Watson v. Credit Control, LLC, No. 4:2019cv00137 - Document 41 (E.D. Mo. 2020)

Court Description: OPINION, MEMORANDUM AND ORDER IT IS HEREBY ORDERED that Defendant's Motion to Dismiss, [Doc. No. 15], is granted. IT IS FURTHER ORDERED that Plaintiffs Complaint is dismissed. A separate order of dismissal will be entered this same date. Signed by District Judge Henry Edward Autrey on March 6, 2020. (MCB)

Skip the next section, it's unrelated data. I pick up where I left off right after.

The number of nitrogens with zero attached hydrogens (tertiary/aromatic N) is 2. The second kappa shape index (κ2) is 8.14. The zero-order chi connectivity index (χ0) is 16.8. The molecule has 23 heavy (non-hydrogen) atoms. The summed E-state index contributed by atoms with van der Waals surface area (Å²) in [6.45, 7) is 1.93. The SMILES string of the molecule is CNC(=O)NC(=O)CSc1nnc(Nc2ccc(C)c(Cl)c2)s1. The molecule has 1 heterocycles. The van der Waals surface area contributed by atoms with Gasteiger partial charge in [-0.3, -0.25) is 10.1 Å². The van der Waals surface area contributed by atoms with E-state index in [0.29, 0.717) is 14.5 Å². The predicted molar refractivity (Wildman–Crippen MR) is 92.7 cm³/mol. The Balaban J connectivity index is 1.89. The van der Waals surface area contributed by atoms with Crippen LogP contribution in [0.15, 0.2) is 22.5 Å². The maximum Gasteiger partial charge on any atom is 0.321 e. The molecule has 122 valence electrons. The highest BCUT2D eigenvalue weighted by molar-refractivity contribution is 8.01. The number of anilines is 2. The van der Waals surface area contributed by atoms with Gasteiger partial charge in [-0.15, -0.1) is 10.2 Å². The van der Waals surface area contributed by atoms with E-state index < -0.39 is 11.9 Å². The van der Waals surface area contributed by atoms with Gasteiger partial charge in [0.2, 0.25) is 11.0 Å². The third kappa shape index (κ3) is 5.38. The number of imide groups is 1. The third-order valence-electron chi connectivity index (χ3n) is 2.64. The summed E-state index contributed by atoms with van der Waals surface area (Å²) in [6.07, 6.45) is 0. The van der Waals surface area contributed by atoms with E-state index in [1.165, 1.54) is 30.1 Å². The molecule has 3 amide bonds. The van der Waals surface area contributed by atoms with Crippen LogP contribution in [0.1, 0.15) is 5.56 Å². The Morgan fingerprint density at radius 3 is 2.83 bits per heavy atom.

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Watson v. Credit Control, LLC Doc. 41 UNITED STATES DISTRICT COURT EASTERN DISTRICT OF MISSOURI EASTERN DIVISION SHANEQUA WATSON, on behalf of herself and all others similarly situated, Plaintiffs, vs. CREDIT CONTROL, LLC, Defendant. ) ) ) ) ) ) ) CASE NO. 4:19CV137 HEA ) ) ) ) OPINION, MEMORANDUM AND ORDER This matter is before the Court on Defendant’s Motion for Judgment on the Pleadings. [Doc. No. 15]. Plaintiff has responded and Defendant has replied. BACKGROUND On January 30, 2019, Plaintiff filed this putative class action pursuant to the Fair Debt Collection Practices Act, 15 U.S.C. § 1692, et seq. (the “FDCPA”). Plaintiff alleges that she incurred a financial obligation to World Financial Network National. 1 Defendant began attempting to collect on the debt allegedly owed by Plaintiff. Plaintiff asserts that Defendants violated the FDCPA by sending her a collection letter on February 14, 2018 that was misleading, confusing, Plaintiff does not allege that her debt was invalid or that she otherwise did not owe the debt. 1 Dockets.Justia.com deceptive, and unfair as it misrepresented the nature, character, and/or legal status of the alleged debt. In relevant part, the collection letter indicated that Plaintiff owed an outstanding balance and listed various options to pay off the debt. The collection letter also stated that “[t]he law limits how long you can be sued on the debt. Because of the age of your debt [which was originated by World Financial Network National Bank], LVNV Funding LLC will not sue you for it, and LVNV Funding LLC will not report it to any credit reporting agency.” Defendant filed the instant motion for judgment on the pleadings, arguing that this case should be dismissed. Plaintiff opposes the motion. STANDARD A party may move for judgment on the pleadings after the pleadings have closed. Fed. R. Civ. P. 12(c). In deciding a Rule 12(c) motion, courts apply the same legal standard used for a motion to dismiss under Rule 12(b)(6). Ashley Cnty., Ark. v. Pfizer, Inc., 552 F.3d 659, 665 (8th Cir. 2009). A pleading must state “a short and plain statement of the claim showing that the pleader is entitled to relief.” Fed. R. Civ. P. 8(a)(2). To meet this standard and to survive a Rule 12(b)(6) motion, a complaint need only state factual allegations sufficient to raise a right to relief above the speculative level that is plausible on its face. Bell Atl. Corp. v. Twombly, 550 U.S. 544, 555 (2007). “A claim has facial plausibility when 2 the plaintiff pleads factual content that allows the court to draw the reasonable inference that the defendant is liable for the misconduct alleged.” Ashcroft v. Iqbal, 556 U.S. 662, 678 (2009). Courts deciding a Rule 12(c) motion are required to accept as true the complaint's well-pled allegations and must resolve all inferences in the plaintiff's favor. Wishnatsky v. Rovner, 433 F.3d 608, 610 (8th Cir. 2006). However, this tenet does not apply to legal conclusions, “formulaic recitation of the elements of a cause of action,” or naked assertions which are so indeterminate as to require further factual enhancement. Braden v. Wal-Mart Stores, Inc., 588 F.3d 585, 594 (8th Cir. 2009). When considering a motion for judgment on the pleadings, courts must generally ignore all materials outside the pleadings. Porous Media Corp. v. Pall Corp., 186 F.3d 1077, 1079 (8th Cir. 1999). However, courts may consider “some materials that are part of the public record or do not contradict the complaint ... as well as materials that are necessarily embraced by the pleadings.” Id. (internal quotation marks omitted). DISCUSSION Plaintiff contends that Defendant’s collection letter violated 15 U.S.C. § 1692e by failing to disclose that her debt's statute of limitations could be reset if she made partial payments and, thus, she would have been worse off than if she 3 had rejected the offer. they failed to inform her of the true ramifications of making a payment. Plaintiff also asserts that the collection letter is misleading because it states, “we will not sue you for [the debt],” which implies that Defendant has chosen not to sue, rather than stating that it is time-barred from doing so. Defendants contend that they are entitled to judgment on the pleadings on numerous grounds and ask for dismissal of this case. Specifically, they contend that: (1) their attempt to collect a time-barred debt is not actionable under the FDCPA absent a threat of litigation; (2) Defendant’s collection letter is not misleading because it specifically disclosed that the current creditor would not sue Plaintiff because of the age of the debt; (3) Plaintiff has not plausibly alleged that LVNV Funding LLC intended to sue Plaintiff if partial payment was made. Plaintiff argues that none of these arguments warrant judgment on the pleadings and the instant motion should be denied. FDCPA Claim in the Absence of the Threat of or Commencement of Litigation Defendants argue that this case should be dismissed because the Eighth Circuit has held that, absent a threat of litigation or commencement of litigation, actions to collect a time-barred debt are not actionable under the FDCPA. Plaintiff disagrees. Congress enacted the FDCPA to curtail “the use of abusive, deceptive, and unfair debt collection practices” by debt collectors. 15 U.S.C. § 1692(a). To further 4 this purpose, the FDCPA grants a private right of action to consumers who receive communications that violate the Act. 15 U.S.C. § 1692k. Among other things, the FDCPA seeks “to eliminate abusive debt collection practices by debt collectors [and] to insure that those debt collectors who refrain from using abusive debt collection practices are not competitively disadvantaged.” 15 U.S.C. § 1692(e). Thus, the FDCPA makes it unlawful for debt collectors to use “any false, deceptive, or misleading representation or means in connection with the collection of any debt.” 15 U.S.C. § 1692e. The FDCPA also prohibits debt collectors from using “unfair or unconscionable means to collect or attempt to collect any debt.” 15 U.S.C. § 1692f. In addition, it is a violation of the FPDCA to threaten to take “any action that cannot legally be taken.” 15 U.S.C. § 1692e(5). Defendant points out that Plaintiff has not alleged that Defendant either threatened to commence or commenced litigation against her in relation to the debt. Thus, Defendant argues that, pursuant to binding Eighth Circuit authority, its attempt to collect the time-barred debt—sending the collection letter—is not actionable under the FDCPA. Plaintiff responds that a collection letter may nonetheless contain deceptive, misleading, unfair, or unconscionable language in violation of the FDCPA, even if the letter does not threaten litigation and litigation is not subsequently commenced. 5 Defendant’s arguments on this point rely heavily on Freyermuth v. Credit Bureau Services, Inc., in which the Eighth Circuit, inter alia, addressed a plaintiff's claim that the defendant committed a FDCPA violation by attempting to collect a debt that it knew was likely time-barred. 248 F.3d 767, 770 (8th Cir. 2001). The Eighth Circuit answered that question in the negative, holding that “in the absence of a threat of litigation or actual litigation, no violation of the FDCPA has occurred when a debt collector attempts to collect on a potentially time-barred debt that is otherwise valid.” Id. at 771. Plaintiff, however, argues that Freyermuth is not determinative, pointing to several federal circuit opinions from other jurisdictions, decided after Freyermuth, which held under different factual circumstances that even in the absence of a threat of litigation or commencement of litigation, a debt collector's letter may nonetheless violate the FDCPA if the letter contains abusive, deceptive, or unfair language. See, e.g., Daugherty v. Convergent Outsourcing, Inc., 836 F.3d 507, 513 (5th Cir. 2016) (discussing the potential pitfalls for consumers in the absence of a statute-of-limitations revival disclosure but holding that dismissal of an FDCPA claim should be reversed because the debt collector's letter offering a “settlement” of a time-barred debt without disclosing that the debt was time-barred could mislead a consumer to believe that the debt is legally enforceable); Buchanan v. Northland Grp., Inc., 776 F.3d 393, 399 (6th Cir. 2015). 6 Plaintiff, however, has cited to no binding Eighth Circuit authority, and the Court is unaware of any, finding a plausible FDCPA violation in the absence of a threat of litigation or actual litigation. Multiple courts have applied Freyermuth's rationale in dismissing claims like Plaintiff's—that a debt collector violated the FDCPA by failing to advise that a debt was potentially time barred or by otherwise failing to disclose the status of the debt—in the absence of a threat of litigation or actual litigation. See, e.g., Tillman v. Midland Credit Mgmt., Inc., No. 4:19-CV4030, 2019 WL 6718985, at *1–6 (W.D. Ark. Dec. 10, 2019)(granting motion for judgment on the pleadings and dismissing FDCPA claims brought under 15 U.S.C. §§ 1692e and 1692f since there was no threat of litigation or actual litigation); Haynes v. Allied Interstate, LLC, No. 4:14-cv-3130-RGK, 2015 WL 429800, at *4 (D. Neb. Feb. 2, 2015) (granting a Rule 12(b)(6) motion to dismiss FDCPA claims brought under 15 U.S.C. §§ 1692e and 1692f because there was no threat of litigation or actual litigation); Price v. M.R.S. Assocs., Inc., No. 7:13-CV-13-D, 2014 WL 2930723, at *3 (E.D.N.C. June 27, 2014) (granting motion for summary judgment because “the FDCPA does not prohibit a collection agency from requesting payment on a time-barred debt, even if the collection agency does not disclose that the debt is time-barred and that any partial payment or acknowledgment would result in the debt's revival, as long as in doing so, the collection agency does not threaten or commence litigation”); Schaefer v. ARM 7 Receivable Mgmt., Inc., No. CIV.A. 09-11666-DJC, 2011 WL 2847768, at *4 (D. Mass. July 19, 2011) (“Provided that a debt collector does no more than [seek voluntary repayment] in regard to a time-barred debt (and does not threaten litigation if the debtor does not comply with the request), the debtor is not being misled about the status of the debt.”); Shorty v. Capital One Bank, 90 F. Supp. 2d 1330, 1332 (D.N.M. 2000) (granting Rule 12(c) motion to dismiss FDCPA claims because the debt collection letter at issue did “not threaten a lawsuit or any further collection action”). Plaintiff has not alleged that Defendant threatened litigation or commenced litigation in association with their efforts to collect a potentially time-barred debt. Thus, Defendant's collection letter does not make any false representations about the character, amount, or legal status of the debt, resulting in a violation of the FDCPA. Consequently, taking Plaintiff's well-pleaded allegations as true, and giving her the benefit of all reasonable inferences, the Court finds that judgment on the pleadings is proper and that Plaintiff's claims should be dismissed. Whether Defendant’s Collection Letter Violates the FDCPA If the Court assumes arguendo that an FDCPA violation may occur even in the absence of a threat of litigation or actual litigation, the question then becomes whether Defendant’s collection letter was unfair or falsely misrepresented the 8 character, amount, or legal status of the debt or Defendants' ability to sue thereunder. The parties offer vastly different answers to this question. Plaintiff argues that Defendant’s collection letter violates the FDCPA in two ways. First, Plaintiff asserts that the letter is misleading because it fails to communicate that making a partial payment could reset the statute of limitations on Plaintiff's debt. Second, Plaintiff asserts that the dunning letter's use of “we will not sue you” is misleading because it does not communicate that Defendants were legally barred from filing suit but, rather, implies that they were only choosing not to sue. Defendant argues that its collection letter did not make any misrepresentations about the debt. It argues that the FDCPA does not require an explicit warning of potential consequences stemming from partial payments on a time-barred debt and that courts have found that collection letters with similar language to the letter in this case did not violate the FDCPA. It also argues that its letter correctly stated that the law limits how long you can be sued for a debt, and that it would not sue Plaintiff because of the age of her debt.4 As discussed above, the FDCPA “prohibits a debt collector from asserting any ‘false, deceptive, or misleading representation,’ or using any ‘unfair or unconscionable means,’ to attempt to collect a debt.” Coyne v. Midland Funding LLC, 895 F.3d 1035, 1037 (8th Cir. 2018) (citing 15 U.S.C. §§ 1692e, 1692f). 9 Liability under the FDCPA turns on “whether an unsophisticated consumer would be harassed, misled or deceived” by the debt collector's actions. Freyermuth, 248 F.3d at 771. The “unsophisticated consumer” standard “is designed to protect consumers of below average intelligence or sophistication.” Coyne, 895 F.3d at 1037. This standard not only “protects the uninformed or naive consumer,” but also includes “an objective element of reasonableness,” to ensure that debt collectors are not held liable as a result of “peculiar interpretations of collection letters.” Strand v. Diversified Collection Serv., Inc., 380 F.3d 316, 317-18 (8th Cir. 2004). “The objective element of reasonableness is often decided as a matter of law without reliance on survey or other extrinsic evidence.” Klein v. Affiliated Grp., Inc., No. 18-CV-949 DWF/ECW, 2019 WL 1307884, at *10 (D. Minn. Mar. 22, 2019). The Court agrees with Defendant that its collection letter's omission of a statute-of-limitations revival warning does not violate the FDCPA. Even in jurisdictions where a partial payment will revive a debt's statute of limitations, courts have found that collection letters featuring no revival disclaimer do not violate the FDCPA when they: (1) note that the law limits how long you can be sued on a debt, and (2) state that the creditor will not sue due to the age of the debt. See, e.g., Buchanan, 776 F.3d at 400 (opining in dicta that although the Michigan statute of limitations would reset with a partial payment of an expired debt, a 10 statement in the collection letter that “[t]he law limits how long you can be sued for a debt. Because of the age of your debt [the debt owner] will not sue you for it” would “correct[ ] any possible misimpression by unsophisticated consumers”); Tillman, No. 4:19-CV-4030, 2019 WL 6718985, at *1–6 (W.D. Ark. Dec. 10, 2019); Smith v. Portfolio Recovery Assocs., LLC, No. 4:19-CV-25 (CDL), 2019 WL 2236264, at *2 (M.D. Ga. May 23, 2019) (noting the Eleventh Circuit's suggestion that any misimpression caused by an omission of a statute-oflimitations revival disclaimer could be cured by incorporating the following language into collection letters: “The law limits how long you can be sued on a debt. Because of the age of your debt, [the creditor] will not sue you for it”). The Court agrees with the rationale in these cases. Although Defendant’s collection letter does not warn that partial payments could revive the time-barred debt, the Court concludes that no unsophisticated consumer could be misled as to the debt's legal status in light of the inclusion of language stating that the law limits how long a debtor can be sued on a debt and that Defendant would not sue Plaintiff on her debt because of its age. Thus, after taking Plaintiff's well-pleaded allegations as true and giving her the benefit of all reasonable inferences, the Court finds that she fails to state a plausible claim that Defendant violated the FDCPA by misrepresenting the debt's legal status and her claims should be dismissed. 11 The Court is likewise unpersuaded by Plaintiff's argument that Defendant’s use of the language “we will not sue you,” rather than “we cannot sue you” or other similar language, presents a plausible FDCPA violation. Multiple courts have found that this exact (or substantially similar) language does not violate the FDCPA. See, e.g., Tillman, No. 4:19-CV-4030, 2019 WL 6718985, at *1–6 (W.D. Ark. Dec. 10, 2019); Will v. Portfolio Recovery Assocs., LLC, No. 18-CV-02790MSK-KMT, 2019 WL 4674352, at *5 (D. Colo. Sept. 24, 2019); Swann v. Dynamic Recovery Sols., LLC, No. 4:18-CV-1000-VEH, 2018 WL 6198997, at *12 (N.D. Ala. Nov. 28, 2018); Cooper, 2018 WL 6517448, at *4-5; Jones v. Synergetic Commc'n, Inc., No. 18-CV-1860-BAS-RBB, 2018 WL 6062414, at *7 (S.D. Cal. Nov. 20, 2018); Valle v. First Nat'l Collection Bureau, Inc., 252 F. Supp. 3d 1332, 1341 (S.D. Fla. 2017); Judah v. Total Car, Inc., No. 16-5881, 2017 WL 2345636, at * 5 (D.N.J. May 30, 2017); Filgueiras, 2016 WL 1626958, at *11. CONCLUSION Based upon the foregoing analysis, the Court finds that Defendants' motion for judgment on the pleadings is well taken and will be granted. Accordingly, IT IS HEREBY ORDERED that Defendant’s Motion to Dismiss, [Doc. No. 15], is granted. IT IS FURTHER ORDERED that Plaintiff’s Complaint is dismissed. 12 A separate order of dismissal will be entered this same date. Dated this 6th day of March, 2020. ________________________________ HENRY EDWARD AUTREY UNITED STATES DISTRICT JUDGE 13